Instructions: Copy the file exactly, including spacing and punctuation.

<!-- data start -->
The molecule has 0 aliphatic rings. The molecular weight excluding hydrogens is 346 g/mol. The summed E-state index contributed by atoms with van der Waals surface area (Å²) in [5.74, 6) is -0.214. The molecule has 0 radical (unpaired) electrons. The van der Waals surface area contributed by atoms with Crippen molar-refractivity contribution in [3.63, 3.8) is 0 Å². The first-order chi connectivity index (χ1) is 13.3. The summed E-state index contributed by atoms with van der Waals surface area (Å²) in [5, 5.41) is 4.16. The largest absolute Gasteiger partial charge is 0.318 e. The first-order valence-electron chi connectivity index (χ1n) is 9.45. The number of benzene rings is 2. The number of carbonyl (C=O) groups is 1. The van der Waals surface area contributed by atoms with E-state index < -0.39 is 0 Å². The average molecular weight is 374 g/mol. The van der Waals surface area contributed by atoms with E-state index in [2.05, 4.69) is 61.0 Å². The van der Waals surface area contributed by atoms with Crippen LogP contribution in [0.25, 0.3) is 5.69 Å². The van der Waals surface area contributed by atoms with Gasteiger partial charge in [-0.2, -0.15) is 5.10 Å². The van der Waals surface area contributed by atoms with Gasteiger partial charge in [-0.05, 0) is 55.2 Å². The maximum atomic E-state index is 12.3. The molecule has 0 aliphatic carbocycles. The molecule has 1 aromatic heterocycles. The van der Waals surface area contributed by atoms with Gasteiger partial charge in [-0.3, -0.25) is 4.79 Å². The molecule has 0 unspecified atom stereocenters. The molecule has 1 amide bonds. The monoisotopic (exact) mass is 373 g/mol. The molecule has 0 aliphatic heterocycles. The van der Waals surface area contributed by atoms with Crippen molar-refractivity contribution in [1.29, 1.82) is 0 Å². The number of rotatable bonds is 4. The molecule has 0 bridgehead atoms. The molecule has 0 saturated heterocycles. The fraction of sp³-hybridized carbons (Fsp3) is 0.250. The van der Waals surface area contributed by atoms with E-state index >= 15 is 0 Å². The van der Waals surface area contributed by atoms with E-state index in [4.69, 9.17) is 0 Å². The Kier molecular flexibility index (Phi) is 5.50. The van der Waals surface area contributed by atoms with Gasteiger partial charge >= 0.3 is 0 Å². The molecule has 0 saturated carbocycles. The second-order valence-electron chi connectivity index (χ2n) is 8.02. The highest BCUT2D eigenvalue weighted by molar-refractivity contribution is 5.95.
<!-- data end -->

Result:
The molecule has 0 aliphatic rings. The molecular weight excluding hydrogens is 346 g/mol. The summed E-state index contributed by atoms with van der Waals surface area (Å²) in [5.74, 6) is -0.214. The molecule has 0 radical (unpaired) electrons. The van der Waals surface area contributed by atoms with Crippen molar-refractivity contribution in [3.63, 3.8) is 0 Å². The first-order chi connectivity index (χ1) is 13.3. The summed E-state index contributed by atoms with van der Waals surface area (Å²) in [5, 5.41) is 4.16. The largest absolute Gasteiger partial charge is 0.318 e. The first-order valence-electron chi connectivity index (χ1n) is 9.45. The number of benzene rings is 2. The number of carbonyl (C=O) groups is 1. The van der Waals surface area contributed by atoms with E-state index < -0.39 is 0 Å². The average molecular weight is 374 g/mol. The van der Waals surface area contributed by atoms with E-state index in [2.05, 4.69) is 61.0 Å². The van der Waals surface area contributed by atoms with Crippen LogP contribution in [0.25, 0.3) is 5.69 Å². The van der Waals surface area contributed by atoms with Gasteiger partial charge in [-0.2, -0.15) is 5.10 Å². The van der Waals surface area contributed by atoms with Gasteiger partial charge in [-0.05, 0) is 55.2 Å². The maximum atomic E-state index is 12.3. The molecule has 0 aliphatic carbocycles. The molecule has 1 aromatic heterocycles. The van der Waals surface area contributed by atoms with Gasteiger partial charge in [-0.3, -0.25) is 4.79 Å². The molecule has 0 unspecified atom stereocenters. The molecule has 1 amide bonds. The monoisotopic (exact) mass is 373 g/mol. The molecule has 0 aliphatic heterocycles. The van der Waals surface area contributed by atoms with Crippen molar-refractivity contribution in [1.29, 1.82) is 0 Å². The number of rotatable bonds is 4. The molecule has 0 bridgehead atoms. The molecule has 0 saturated heterocycles. The fraction of sp³-hybridized carbons (Fsp3) is 0.250. The van der Waals surface area contributed by atoms with E-state index >= 15 is 0 Å². The van der Waals surface area contributed by atoms with E-state index in [4.69, 9.17) is 0 Å². The Kier molecular flexibility index (Phi) is 5.50. The van der Waals surface area contributed by atoms with Gasteiger partial charge >= 0.3 is 0 Å². The molecule has 0 saturated carbocycles. The second-order valence-electron chi connectivity index (χ2n) is 8.02. The highest BCUT2D eigenvalue weighted by molar-refractivity contribution is 5.95.